Although it may seem almost commonplace these days, going through a divorce is still a stressful event. After all, no one goes into a marriage thinking about getting divorced. But, sometimes, a breakdown in your marriage occurs, and it’s time to go your separate ways.
You might be wondering how the divorce process works. How do you file a divorce petition? How long does a divorce take? Does a divorce petition expire in Texas? These are important questions to ask. I recommend that you get with an experienced family law attorney to help you throughout the process.
First, though, let me help you by answering a common question I get asked of whether a divorce petition can expire in Texas.
What is a Divorce Petition, and How Does it Work?
Known as the “Original Petition for Divorce” in Texas, the divorce petition is the document that needs to be filed to start any divorce proceedings. This document helps to identify things such as:
- Personal information
- Dates of the marriage
- Children (or no children)
- Grounds for divorce
- Texas residency or other jurisdiction
- Whether a protective order is also required
- Property belonging to each spouse that is not necessarily part of what’s considered “marital property.”
Filing the divorce petition can be accomplished by either spouse, as it only takes one party to do this. Whoever files the paperwork is known as the “petitioner”, and the person receiving the petition is known as the “respondent.”
The petitioner must serve the respondent the divorce petition, except in very specific situations, which I will outline below.
The initial court paperwork that the respondent will be served can include:
- The “citation” — which can be any type of summons to appear in court
- The “petition” — a copy of the form used by the “petitioner” to file for divorce
- Any other paperwork that was used to support the evidence in the divorce petition
If both spouses are in agreement about the divorce, then a special “Waiver of Service” needs to be signed in front of a notary by each spouse and returned to the court so that no papers are served.
How Is the Respondent Served with Divorce Papers?
In Texas, the petitioner cannot serve the respondent with the divorce petition themselves, nor should you ever try to do this. The respondent is considered to be served when:
- The paperwork is delivered in person by a private process server, a member of law enforcement, such as a sheriff or other law official. The person who serves the Respondent will file a “Return of Service” with the Court evidencing that they have effectuated service. This can take anywhere from 5-14 days or more to be completed.
- A “Motion for Substituted Service” can be filed if the private process server or law enforcement cannot locate the respondent. This allows the Petitioner to serve the Respondent at their last known address by handing the petition to anyone at that address who is over the age of 16, or by posting the petition on an entry gate, front door, or garage at the address the Respondent is suspected to be located at.
- After an exhaustive search has been made, if the Respondent still cannot be located, the petition can be published in the newspaper as well as any statewide public info websites. This is called service by publication.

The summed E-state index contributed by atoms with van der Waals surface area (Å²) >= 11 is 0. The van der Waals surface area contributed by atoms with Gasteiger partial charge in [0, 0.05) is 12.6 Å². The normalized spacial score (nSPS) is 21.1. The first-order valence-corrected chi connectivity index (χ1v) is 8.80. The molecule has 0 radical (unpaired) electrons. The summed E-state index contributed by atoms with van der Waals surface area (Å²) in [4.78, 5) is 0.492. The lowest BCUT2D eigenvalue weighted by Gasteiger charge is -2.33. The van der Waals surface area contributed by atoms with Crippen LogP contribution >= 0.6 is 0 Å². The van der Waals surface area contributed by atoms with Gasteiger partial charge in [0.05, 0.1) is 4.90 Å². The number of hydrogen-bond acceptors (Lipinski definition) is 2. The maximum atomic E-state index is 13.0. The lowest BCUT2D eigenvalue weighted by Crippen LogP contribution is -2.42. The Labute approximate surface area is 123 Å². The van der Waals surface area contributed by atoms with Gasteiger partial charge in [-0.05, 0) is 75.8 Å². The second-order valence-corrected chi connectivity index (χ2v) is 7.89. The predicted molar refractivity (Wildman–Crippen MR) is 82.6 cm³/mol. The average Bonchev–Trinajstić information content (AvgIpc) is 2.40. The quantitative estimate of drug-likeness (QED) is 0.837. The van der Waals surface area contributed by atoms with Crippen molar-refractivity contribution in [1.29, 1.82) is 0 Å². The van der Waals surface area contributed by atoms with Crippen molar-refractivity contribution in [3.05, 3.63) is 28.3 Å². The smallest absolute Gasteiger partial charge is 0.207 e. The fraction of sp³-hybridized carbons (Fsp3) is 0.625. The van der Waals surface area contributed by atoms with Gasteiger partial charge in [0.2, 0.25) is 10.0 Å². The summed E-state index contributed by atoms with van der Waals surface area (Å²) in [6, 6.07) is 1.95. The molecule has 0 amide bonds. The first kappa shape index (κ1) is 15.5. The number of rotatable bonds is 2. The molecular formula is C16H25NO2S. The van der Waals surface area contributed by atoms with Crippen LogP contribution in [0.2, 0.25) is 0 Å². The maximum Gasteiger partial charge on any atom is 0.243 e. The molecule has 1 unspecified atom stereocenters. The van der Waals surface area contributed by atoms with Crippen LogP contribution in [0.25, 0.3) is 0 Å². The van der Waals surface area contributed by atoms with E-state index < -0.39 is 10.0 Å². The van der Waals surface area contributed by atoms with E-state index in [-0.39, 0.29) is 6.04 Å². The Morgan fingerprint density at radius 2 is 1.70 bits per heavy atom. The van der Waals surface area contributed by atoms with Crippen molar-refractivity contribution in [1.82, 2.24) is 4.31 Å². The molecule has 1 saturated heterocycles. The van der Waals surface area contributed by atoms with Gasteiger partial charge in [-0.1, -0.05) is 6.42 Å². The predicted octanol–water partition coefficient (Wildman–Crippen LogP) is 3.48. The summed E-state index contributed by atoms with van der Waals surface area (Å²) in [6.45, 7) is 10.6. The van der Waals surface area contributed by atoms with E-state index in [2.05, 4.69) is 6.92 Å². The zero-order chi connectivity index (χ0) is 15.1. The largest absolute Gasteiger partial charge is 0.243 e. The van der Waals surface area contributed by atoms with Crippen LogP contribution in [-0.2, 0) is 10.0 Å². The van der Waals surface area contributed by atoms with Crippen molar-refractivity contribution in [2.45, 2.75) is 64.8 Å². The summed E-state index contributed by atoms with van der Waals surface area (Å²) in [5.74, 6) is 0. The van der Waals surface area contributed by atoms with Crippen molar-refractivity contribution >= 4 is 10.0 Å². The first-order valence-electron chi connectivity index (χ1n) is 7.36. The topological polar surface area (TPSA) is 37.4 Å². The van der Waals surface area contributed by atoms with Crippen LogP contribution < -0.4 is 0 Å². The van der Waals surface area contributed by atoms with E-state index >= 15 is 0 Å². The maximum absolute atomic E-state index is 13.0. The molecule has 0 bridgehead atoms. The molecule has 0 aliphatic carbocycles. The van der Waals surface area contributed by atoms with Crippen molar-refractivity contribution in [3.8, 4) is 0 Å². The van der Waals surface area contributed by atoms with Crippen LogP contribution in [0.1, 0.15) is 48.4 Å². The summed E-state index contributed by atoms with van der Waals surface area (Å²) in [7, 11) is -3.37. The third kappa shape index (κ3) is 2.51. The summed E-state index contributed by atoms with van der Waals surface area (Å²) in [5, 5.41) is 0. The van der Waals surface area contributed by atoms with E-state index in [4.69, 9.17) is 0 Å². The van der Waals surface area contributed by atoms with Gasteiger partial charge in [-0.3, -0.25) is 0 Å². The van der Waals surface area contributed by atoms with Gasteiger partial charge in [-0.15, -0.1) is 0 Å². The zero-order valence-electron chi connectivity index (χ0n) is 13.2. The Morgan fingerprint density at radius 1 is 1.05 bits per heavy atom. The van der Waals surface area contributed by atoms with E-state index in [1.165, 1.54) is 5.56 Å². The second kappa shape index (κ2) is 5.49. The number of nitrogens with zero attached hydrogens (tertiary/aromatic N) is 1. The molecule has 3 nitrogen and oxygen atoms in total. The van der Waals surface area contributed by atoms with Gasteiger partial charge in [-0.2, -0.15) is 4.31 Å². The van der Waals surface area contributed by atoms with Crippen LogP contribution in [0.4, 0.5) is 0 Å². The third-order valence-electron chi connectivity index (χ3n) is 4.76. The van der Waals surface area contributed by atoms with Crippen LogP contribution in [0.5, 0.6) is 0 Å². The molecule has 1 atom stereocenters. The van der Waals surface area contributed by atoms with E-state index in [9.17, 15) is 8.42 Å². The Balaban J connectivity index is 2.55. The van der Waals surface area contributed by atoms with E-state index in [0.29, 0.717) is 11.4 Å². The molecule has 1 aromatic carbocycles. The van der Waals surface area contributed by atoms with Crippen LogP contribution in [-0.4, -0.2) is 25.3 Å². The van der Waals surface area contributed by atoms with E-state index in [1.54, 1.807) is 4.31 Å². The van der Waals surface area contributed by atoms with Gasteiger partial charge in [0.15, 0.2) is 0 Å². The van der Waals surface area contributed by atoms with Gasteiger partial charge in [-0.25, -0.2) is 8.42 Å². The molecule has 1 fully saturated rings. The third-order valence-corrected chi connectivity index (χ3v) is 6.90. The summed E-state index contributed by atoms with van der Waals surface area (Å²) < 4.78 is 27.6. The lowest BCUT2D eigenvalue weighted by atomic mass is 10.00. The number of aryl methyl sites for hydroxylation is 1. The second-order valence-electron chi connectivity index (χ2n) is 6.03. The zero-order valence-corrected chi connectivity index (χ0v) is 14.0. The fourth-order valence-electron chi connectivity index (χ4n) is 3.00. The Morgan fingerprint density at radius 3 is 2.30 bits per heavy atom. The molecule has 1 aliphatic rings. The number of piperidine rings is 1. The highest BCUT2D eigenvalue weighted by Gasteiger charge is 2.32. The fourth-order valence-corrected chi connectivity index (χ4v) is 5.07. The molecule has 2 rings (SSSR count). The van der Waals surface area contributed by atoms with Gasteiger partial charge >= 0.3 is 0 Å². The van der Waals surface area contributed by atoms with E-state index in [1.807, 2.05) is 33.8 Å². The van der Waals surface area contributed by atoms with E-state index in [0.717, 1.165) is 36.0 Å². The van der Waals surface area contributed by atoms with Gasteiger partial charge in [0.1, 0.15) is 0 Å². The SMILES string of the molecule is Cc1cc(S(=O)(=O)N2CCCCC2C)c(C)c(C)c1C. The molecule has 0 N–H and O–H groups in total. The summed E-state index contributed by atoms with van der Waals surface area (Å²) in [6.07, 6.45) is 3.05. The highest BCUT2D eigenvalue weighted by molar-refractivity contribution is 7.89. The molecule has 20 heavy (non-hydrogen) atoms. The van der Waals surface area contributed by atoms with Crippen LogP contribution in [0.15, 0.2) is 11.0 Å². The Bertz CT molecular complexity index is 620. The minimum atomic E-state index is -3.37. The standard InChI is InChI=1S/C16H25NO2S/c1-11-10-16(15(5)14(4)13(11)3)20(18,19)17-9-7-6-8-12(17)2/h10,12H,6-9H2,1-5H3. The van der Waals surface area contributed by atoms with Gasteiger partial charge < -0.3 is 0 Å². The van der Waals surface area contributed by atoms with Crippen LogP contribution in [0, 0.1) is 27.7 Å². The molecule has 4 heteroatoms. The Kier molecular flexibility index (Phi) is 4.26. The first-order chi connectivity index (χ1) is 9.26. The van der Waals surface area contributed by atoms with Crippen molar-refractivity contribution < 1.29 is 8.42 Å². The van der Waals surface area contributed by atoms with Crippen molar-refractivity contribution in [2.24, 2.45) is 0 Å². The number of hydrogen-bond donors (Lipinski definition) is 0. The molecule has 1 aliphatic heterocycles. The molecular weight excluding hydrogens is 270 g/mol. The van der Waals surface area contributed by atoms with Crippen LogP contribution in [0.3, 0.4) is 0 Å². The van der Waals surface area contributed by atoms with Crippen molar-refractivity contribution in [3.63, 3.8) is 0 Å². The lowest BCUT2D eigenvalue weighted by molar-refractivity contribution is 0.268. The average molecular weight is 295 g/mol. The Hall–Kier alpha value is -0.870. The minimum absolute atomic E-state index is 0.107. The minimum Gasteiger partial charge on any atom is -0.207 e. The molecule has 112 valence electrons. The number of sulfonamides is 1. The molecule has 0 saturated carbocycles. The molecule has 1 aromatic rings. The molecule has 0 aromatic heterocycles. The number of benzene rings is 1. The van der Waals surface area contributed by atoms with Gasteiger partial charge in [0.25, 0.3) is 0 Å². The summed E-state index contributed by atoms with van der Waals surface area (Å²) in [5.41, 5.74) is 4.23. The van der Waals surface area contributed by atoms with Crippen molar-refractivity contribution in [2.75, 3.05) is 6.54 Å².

Waiting for an Answer to the Divorce Petition or Other Court Case
In Texas, there is a 60 day so-called “cooling down period” after divorce paperwork has been filed. During these 60 days, the judge is prohibited from finalizing a divorce, even if it is agreed to by the parties.
In a nutshell, Texas law says the respondent has until 10:00 a.m. on the Monday following the expiration of 20 days from the date that the respondent is served. If the 20th day is a Monday, the deadline is the following Monday. If there is no response within that time period, the Petitioner may pursue a default judgment against the Respondent.
So, Can the Divorce or Other Family Law Petition Expire?
The answer to your question is that, technically, yes, a divorce or other family law matter petition can expire in Texas. If the judge hears nothing from either spouse for a long period of time, they do have the right to dismiss the filing and let the petition “expire.” This is called a dismissal for want of prosecution or “DWOP.”
If this happens, then new paperwork will have to be filed if still needed, and the whole process will be restarted. This is why having an experienced lawyer work with you can help you make informed decisions during each step of the process, or to reinstate your case if it has been dismissed.
Getting You Through Divorce or Other Family Law Cases From Start to Finish
I’ve been serving the family legal needs of Texas residents for the past decade. I specialize in family law so that I can provide timely and expert support in sensitive legal matters involving families.
I can help you get through your divorce or your other family law related case and defend your rights in the Texas Family Court system. Join the hundreds of other clients I have helped in Fort Bend County, Brazoria County, and Harris County with their divorce proceedings.
Call my offices at 281-944-5485 or 979-267-7660 to discuss your divorce. I’ll make sure your divorce petition does not expire and that you can arrive at the best possible outcome for you and your family.